In medieval Alnwick, most residents drew their water from burns and public wells. Over the years the burns were culverted and, although no longer visible, still flow underground. The wells no longer exist, but Stonewell Lane, and Greenwell Lane recall their names. From the 17th century to the middle of the 19th century, domestic water needs came increasingly from public water fountains or pants.
Pottergate Pant was the town’s first, built around 1611. By 1712 it was no longer Alnwick’s only pant, and it became known as Low Pant. It was rebuilt in 1790, then replaced by the present memorial to William Dickson in 1873. Clayport Pant dates from 1754 and is the town’s oldest surviving pant, while St Michael’s Pant built in 1759, is the oldest that still flows. Both of these pants have their supply controlled by the Valve House on Clayport Bank.
More pants were constructed as Alnwick flourished in the 18th century, but not all remain. Green Batt Pant (1753) was removed in 1882 when the water was declared unsafe. Tower Pant (1752) was replaced after an impact by a coach in 1871, then destroyed again by a bus in 1948. Fleece Pant on Bondgate never worked well, so was known as ‘Jimmy’s Dribble’ until destroyed by a car in 1953. Others can be found in Canongate (Church Pant, 1778) and on Denwick Lane.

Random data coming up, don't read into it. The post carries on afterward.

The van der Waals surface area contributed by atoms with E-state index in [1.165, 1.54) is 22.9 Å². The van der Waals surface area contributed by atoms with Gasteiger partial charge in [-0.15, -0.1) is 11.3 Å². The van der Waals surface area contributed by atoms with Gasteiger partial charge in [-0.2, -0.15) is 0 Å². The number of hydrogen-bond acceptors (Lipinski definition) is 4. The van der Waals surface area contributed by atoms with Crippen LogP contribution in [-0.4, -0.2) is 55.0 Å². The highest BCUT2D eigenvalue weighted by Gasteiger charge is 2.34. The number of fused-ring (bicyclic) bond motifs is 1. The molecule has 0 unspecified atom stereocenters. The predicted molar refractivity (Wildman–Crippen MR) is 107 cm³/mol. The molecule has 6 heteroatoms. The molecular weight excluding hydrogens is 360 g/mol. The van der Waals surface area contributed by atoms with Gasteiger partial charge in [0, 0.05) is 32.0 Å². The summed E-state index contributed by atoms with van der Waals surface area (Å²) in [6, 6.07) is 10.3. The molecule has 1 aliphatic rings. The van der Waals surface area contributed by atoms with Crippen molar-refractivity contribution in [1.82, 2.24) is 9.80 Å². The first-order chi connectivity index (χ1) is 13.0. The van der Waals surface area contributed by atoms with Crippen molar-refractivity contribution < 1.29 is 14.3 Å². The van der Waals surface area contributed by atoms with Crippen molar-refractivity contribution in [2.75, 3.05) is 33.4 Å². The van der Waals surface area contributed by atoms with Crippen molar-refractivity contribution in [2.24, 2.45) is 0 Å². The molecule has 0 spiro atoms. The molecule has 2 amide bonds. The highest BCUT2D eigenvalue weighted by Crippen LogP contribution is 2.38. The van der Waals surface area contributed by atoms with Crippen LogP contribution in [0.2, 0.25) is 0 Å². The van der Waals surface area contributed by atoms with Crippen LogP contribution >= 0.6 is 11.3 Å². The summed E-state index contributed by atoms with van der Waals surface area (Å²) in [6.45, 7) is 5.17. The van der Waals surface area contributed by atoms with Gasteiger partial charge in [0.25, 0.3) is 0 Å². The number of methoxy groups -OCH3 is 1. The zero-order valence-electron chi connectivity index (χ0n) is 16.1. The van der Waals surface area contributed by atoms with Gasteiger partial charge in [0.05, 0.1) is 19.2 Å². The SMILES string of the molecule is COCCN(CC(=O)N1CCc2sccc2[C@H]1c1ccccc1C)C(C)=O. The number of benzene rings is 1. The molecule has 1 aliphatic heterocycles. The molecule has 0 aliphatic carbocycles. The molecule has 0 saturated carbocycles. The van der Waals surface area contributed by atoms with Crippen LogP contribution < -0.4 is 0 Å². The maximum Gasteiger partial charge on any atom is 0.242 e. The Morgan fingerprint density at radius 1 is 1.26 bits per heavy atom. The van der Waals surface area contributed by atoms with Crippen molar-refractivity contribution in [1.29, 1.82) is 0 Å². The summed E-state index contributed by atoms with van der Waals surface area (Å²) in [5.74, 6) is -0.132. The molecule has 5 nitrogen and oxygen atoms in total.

By the mid 19th century, pants couldn’t provide enough clean water for a growing population. A cholera outbreak in 1849 resulted in the death of 136 residents. An independent inquiry found that the outbreak was caused by unclean water and poor sanitation. This led to Alnwick gaining a new, clean water supply and proper sanitation. Post-dating the pants, Robertson’s Fountain was commissioned in 1890 by Adam Robertson, a prominent local businessman, and opened a year later, to provided clean drinking water for passers-by.
See also: Canongate Pants